Euro Haunts & being optimistic

I truly believe it pays to be an optimist in life. it’s practically part of the job description. You can fearfully view a crisis as a time of loss and peril, or you can choose to view it as a time of opportunity with potential for positive change. The Eurozone crisis has triggered a ripple effect across global markets, and many investors are expressing pessimism about the economic health and sustainability of the region. Me? I’m an optimist.  The output of Greece and the increasing intensity of financial shock waves radiated from Europe are approaching, and there is much we can do about it. The best advice that is not really very useful, and is closing the hatches, because we have rough seas ahead.

In my view, the European authorities are on the right track despite the political gridlock between pro-austerity countries (such as Germany) and those railing against it (such as Greece). The most important aspect of this situation, in my view, is that the European leaders are trying their best to put together a fiscal pact to strengthen their alliance and their currency. This will take time and requires patience, but in the end, I believe it will yield some positive results. The problems that led to the debt crisis must be addressed—and they are now.

It is clear that Europe has many problems. The continent is experiencing a debt crisis, a banking crisis, a crisis of competitiveness and a political crisis. But some of these problems have been unnecessarily aggravated by the lack of flexibility of the European Central Bank. The ECB has been slow to cut interest. Interest rate cuts implemented by the ECB would make it easier to pay the burden of national debt – especially if the interest rate cuts are accompanied by quantitative easing, the ECB buying bonds on the secondary market.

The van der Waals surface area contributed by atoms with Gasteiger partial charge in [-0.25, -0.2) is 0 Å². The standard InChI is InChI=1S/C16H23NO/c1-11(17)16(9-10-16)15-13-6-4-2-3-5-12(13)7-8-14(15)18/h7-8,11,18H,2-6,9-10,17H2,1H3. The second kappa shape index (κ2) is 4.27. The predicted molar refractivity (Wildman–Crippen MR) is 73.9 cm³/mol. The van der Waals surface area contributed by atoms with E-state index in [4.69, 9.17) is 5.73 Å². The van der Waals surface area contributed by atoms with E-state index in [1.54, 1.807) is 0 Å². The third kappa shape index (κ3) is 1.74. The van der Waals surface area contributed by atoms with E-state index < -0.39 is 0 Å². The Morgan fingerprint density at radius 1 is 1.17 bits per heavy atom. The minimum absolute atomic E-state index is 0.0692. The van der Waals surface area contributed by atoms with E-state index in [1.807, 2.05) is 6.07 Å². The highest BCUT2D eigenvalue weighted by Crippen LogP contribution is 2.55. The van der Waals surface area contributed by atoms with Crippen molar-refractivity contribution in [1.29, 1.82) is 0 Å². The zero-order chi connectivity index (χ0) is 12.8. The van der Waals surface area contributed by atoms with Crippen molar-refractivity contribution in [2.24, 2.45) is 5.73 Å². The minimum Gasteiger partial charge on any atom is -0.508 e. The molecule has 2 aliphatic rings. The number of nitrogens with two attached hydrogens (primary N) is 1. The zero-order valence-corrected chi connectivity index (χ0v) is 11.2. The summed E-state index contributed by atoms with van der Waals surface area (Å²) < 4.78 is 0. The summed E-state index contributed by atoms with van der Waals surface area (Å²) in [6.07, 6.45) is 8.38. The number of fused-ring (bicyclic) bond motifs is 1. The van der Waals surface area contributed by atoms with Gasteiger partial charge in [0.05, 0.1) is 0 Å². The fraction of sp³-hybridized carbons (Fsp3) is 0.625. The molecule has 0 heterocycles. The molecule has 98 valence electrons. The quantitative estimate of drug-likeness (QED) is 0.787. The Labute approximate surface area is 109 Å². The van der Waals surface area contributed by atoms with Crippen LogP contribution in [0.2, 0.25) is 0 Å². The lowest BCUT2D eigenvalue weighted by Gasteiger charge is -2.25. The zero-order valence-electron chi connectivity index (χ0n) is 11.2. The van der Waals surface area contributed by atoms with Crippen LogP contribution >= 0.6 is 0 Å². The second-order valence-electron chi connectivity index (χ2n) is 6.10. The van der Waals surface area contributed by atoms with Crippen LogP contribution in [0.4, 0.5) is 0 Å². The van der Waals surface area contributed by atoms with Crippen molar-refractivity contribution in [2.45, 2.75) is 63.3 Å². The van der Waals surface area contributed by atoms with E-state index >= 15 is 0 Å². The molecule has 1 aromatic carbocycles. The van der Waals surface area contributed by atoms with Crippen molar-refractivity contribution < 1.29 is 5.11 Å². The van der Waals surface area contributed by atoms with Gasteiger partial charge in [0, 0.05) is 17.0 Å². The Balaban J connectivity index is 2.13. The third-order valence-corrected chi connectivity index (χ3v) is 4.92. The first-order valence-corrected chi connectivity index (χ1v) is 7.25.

Crisis Can Create Bargains

Europe is experiencing economic turmoil, but I think it’s important to not abandon Europe, and instead to think about actually looking there for potential investment bargains brought on by the crisis. At the same time, I think it’s important for all investors to diversify globally. Of course, I’m particularly interested in emerging markets, since emerging markets now represent about a third of the world’s stock market capitalizations. Given good growth projections in many emerging countries, along with their youthful populations and generally better debt-to-GDP ratios than many developed markets, I firmly believe these markets shouldn’t be ignored as a global diversification option. The worries and uncertainly will likely continue to create some angst in the global market, which could spill over into emerging markets, but as noted earlier, I view uncertainty as opportunity. We may even see some emerging market brands shopping for assets in Europe at bargain prices and growing their global presence.

Some investors seem to feel emerging markets are too “risky” for their tastes, but the experience of the Eurozone crisis provides a strong example of the fact that no investment is without risk. A European banker recently asked me about corporate governance in emerging markets, implying that he thought it was very poor. My response was that poor corporate governance can be found not only in emerging markets, but also in Europe and the U.S. The audience gasped. I explained that while the issues may be unique to each market, corporate governance can be good or bad anywhere in the world. For example, there are U.S. companies where the founders can make billion-dollar decisions without consulting any board of directors. Corporate governance is something we always need to be vigilant about in our company-by-company quest for investment opportunities.

That all said, I’m not too worried about Europe’s long-term future, despite today’s uncertainty. Of course, if Europe and the U.S. move into recession, it’s likely to have a ripple effect on all markets. I don’t think that’s likely to happen though. One key thing I’m watching is currency values. From my perspective, the Euro has been holding up relatively well throughout the crisis; so far, it hasn’t plunged dramatically and has held above its debut price back in 1999. That means someone has confidence in the Eurozone’s potential, and I do, too!

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